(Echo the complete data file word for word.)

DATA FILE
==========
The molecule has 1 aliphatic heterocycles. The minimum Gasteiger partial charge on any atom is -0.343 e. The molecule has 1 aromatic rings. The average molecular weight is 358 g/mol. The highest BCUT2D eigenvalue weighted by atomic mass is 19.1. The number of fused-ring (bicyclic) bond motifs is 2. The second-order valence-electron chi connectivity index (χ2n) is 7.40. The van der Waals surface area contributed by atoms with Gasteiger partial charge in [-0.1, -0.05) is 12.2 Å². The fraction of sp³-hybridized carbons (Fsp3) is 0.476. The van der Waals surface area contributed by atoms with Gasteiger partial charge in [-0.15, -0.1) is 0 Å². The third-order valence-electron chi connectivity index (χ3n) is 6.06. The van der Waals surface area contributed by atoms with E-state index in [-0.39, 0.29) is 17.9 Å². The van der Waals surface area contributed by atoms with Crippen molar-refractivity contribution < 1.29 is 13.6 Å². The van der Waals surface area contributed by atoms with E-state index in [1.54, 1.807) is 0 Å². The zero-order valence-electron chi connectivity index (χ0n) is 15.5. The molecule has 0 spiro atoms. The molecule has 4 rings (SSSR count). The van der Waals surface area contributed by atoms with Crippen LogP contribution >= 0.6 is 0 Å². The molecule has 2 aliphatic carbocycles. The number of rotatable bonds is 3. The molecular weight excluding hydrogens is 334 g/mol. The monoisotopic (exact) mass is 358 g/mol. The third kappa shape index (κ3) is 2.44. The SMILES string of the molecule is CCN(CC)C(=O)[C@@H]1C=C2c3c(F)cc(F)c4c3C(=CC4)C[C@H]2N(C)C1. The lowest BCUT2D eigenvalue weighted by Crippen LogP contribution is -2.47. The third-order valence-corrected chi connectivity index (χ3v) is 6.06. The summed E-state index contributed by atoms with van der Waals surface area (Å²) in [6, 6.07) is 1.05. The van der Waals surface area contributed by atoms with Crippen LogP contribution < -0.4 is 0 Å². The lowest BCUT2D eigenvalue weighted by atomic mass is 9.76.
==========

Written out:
The molecule has 1 aliphatic heterocycles. The minimum Gasteiger partial charge on any atom is -0.343 e. The molecule has 1 aromatic rings. The average molecular weight is 358 g/mol. The highest BCUT2D eigenvalue weighted by atomic mass is 19.1. The number of fused-ring (bicyclic) bond motifs is 2. The second-order valence-electron chi connectivity index (χ2n) is 7.40. The van der Waals surface area contributed by atoms with Gasteiger partial charge in [-0.1, -0.05) is 12.2 Å². The fraction of sp³-hybridized carbons (Fsp3) is 0.476. The van der Waals surface area contributed by atoms with Gasteiger partial charge in [-0.15, -0.1) is 0 Å². The third-order valence-electron chi connectivity index (χ3n) is 6.06. The van der Waals surface area contributed by atoms with E-state index in [-0.39, 0.29) is 17.9 Å². The van der Waals surface area contributed by atoms with Crippen molar-refractivity contribution < 1.29 is 13.6 Å². The van der Waals surface area contributed by atoms with E-state index in [1.54, 1.807) is 0 Å². The zero-order valence-electron chi connectivity index (χ0n) is 15.5. The molecule has 0 spiro atoms. The molecule has 4 rings (SSSR count). The van der Waals surface area contributed by atoms with Crippen LogP contribution >= 0.6 is 0 Å². The molecule has 2 aliphatic carbocycles. The number of rotatable bonds is 3. The molecular weight excluding hydrogens is 334 g/mol. The monoisotopic (exact) mass is 358 g/mol. The third kappa shape index (κ3) is 2.44. The SMILES string of the molecule is CCN(CC)C(=O)[C@@H]1C=C2c3c(F)cc(F)c4c3C(=CC4)C[C@H]2N(C)C1. The lowest BCUT2D eigenvalue weighted by Crippen LogP contribution is -2.47. The third-order valence-corrected chi connectivity index (χ3v) is 6.06. The summed E-state index contributed by atoms with van der Waals surface area (Å²) in [6, 6.07) is 1.05. The van der Waals surface area contributed by atoms with Crippen LogP contribution < -0.4 is 0 Å². The lowest BCUT2D eigenvalue weighted by atomic mass is 9.76.